If you are looking to replace an old garden fence that adjoins your neighbour's garden, then you typically need to make an agreement with your neighbour on the type of fence that will be erected and its costs. Depending on the state you live in, you'll typically legally share the costs with your neighbour unless you both agree otherwise.
This makes choosing a fence a two-way decision. While you and your neighbour may agree on the basics, such as the type and height of fencing you're going to use, you may find that you reach an impasse on smaller details, especially if you're buying a fence that has one flat side and one with posts on it. How can you decide who gets the flat side of the fence in their garden?
Make an Informal Agreement
To save time and fuss, it's worth trying to decide on which garden gets which side of fence with your neighbour if you can. You can have your fence facing either way as long as you both agree.
Try to work out why each of you prefers the flat side and whether there is any advantage to either of you having the side that shows posts and supports. For example, if you are a keen gardener, you may actually prefer to have the posts on your side of the fence as these can be useful supports for plants and plant supports.
If neither of you can find a reason to want to have the post side of the fence in your gardens, you could come to a financial agreement. For example, you could offer to pay a little more towards the overall fencing costs to have the flat side of the fence face your way if you really want to. Alternatively, you could investigate other types of fencing that don't have two different faces.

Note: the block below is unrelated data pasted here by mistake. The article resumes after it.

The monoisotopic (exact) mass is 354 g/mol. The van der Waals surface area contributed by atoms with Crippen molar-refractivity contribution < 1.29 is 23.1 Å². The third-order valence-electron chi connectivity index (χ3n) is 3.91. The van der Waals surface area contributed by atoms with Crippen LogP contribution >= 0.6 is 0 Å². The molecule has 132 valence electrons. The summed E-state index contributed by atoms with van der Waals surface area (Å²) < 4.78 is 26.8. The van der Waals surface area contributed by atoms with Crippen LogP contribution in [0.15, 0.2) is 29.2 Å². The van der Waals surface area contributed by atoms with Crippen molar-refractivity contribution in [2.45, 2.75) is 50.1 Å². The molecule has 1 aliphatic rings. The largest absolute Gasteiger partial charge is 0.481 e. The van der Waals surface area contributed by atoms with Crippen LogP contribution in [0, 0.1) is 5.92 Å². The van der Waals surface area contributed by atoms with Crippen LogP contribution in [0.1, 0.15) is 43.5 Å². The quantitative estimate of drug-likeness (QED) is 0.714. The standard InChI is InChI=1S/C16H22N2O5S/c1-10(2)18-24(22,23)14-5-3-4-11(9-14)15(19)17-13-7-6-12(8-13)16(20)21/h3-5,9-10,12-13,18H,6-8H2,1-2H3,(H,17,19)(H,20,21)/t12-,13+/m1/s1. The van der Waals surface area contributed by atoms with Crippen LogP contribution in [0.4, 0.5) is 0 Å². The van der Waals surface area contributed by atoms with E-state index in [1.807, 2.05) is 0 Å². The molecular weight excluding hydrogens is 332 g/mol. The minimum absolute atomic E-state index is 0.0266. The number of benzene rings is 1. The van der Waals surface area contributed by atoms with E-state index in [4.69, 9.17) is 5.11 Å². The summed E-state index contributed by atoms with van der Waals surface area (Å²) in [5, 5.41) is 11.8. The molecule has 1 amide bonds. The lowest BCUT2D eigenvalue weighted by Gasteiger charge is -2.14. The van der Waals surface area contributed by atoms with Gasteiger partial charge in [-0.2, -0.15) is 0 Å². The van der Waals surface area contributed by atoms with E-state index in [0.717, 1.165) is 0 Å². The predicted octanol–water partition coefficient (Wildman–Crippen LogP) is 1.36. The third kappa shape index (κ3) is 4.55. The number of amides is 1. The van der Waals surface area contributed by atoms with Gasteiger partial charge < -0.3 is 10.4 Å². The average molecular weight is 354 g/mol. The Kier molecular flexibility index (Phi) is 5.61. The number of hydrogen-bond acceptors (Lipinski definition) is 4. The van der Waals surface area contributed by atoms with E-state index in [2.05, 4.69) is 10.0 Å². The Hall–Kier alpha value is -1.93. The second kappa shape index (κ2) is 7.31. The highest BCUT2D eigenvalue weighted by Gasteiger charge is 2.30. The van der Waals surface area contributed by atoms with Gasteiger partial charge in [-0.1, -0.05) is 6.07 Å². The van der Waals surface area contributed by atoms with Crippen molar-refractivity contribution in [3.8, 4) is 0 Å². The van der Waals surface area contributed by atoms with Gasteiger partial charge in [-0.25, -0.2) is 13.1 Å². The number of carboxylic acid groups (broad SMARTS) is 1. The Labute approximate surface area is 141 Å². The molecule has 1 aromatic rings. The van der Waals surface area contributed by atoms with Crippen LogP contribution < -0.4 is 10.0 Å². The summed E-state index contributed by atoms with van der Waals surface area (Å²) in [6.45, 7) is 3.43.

Look at State Fencing Rules
If you can't reach an agreement on who gets the flat side of the fence, you may need to use state regulations to decide which way the fence should face. Each state has acts or legislation that dictates fencing responsibilities. These may give you some guidance on who gets what side of the fence if you can't come to an agreement with your neighbour; however, it's worth bearing in mind that these guidelines may not work out in your favour.
For example, in some locations, the rule of thumb if you can't choose sides for yourselves may be that the flat side of the fence should appear on the same side as it did on the previous fence. This only works if the fence you're replacing had flat and post sides, however. If it didn't, then you may be expected to locate the flat side of the fence in the position where there will be more weather impact.
If you and your neighbour can't work out which side this would be, your fencing contractor should be able to advise you on this. If this still doesn't solve your problem, you may need to contact your local council to find out how to get official mediation to help you come to a decision.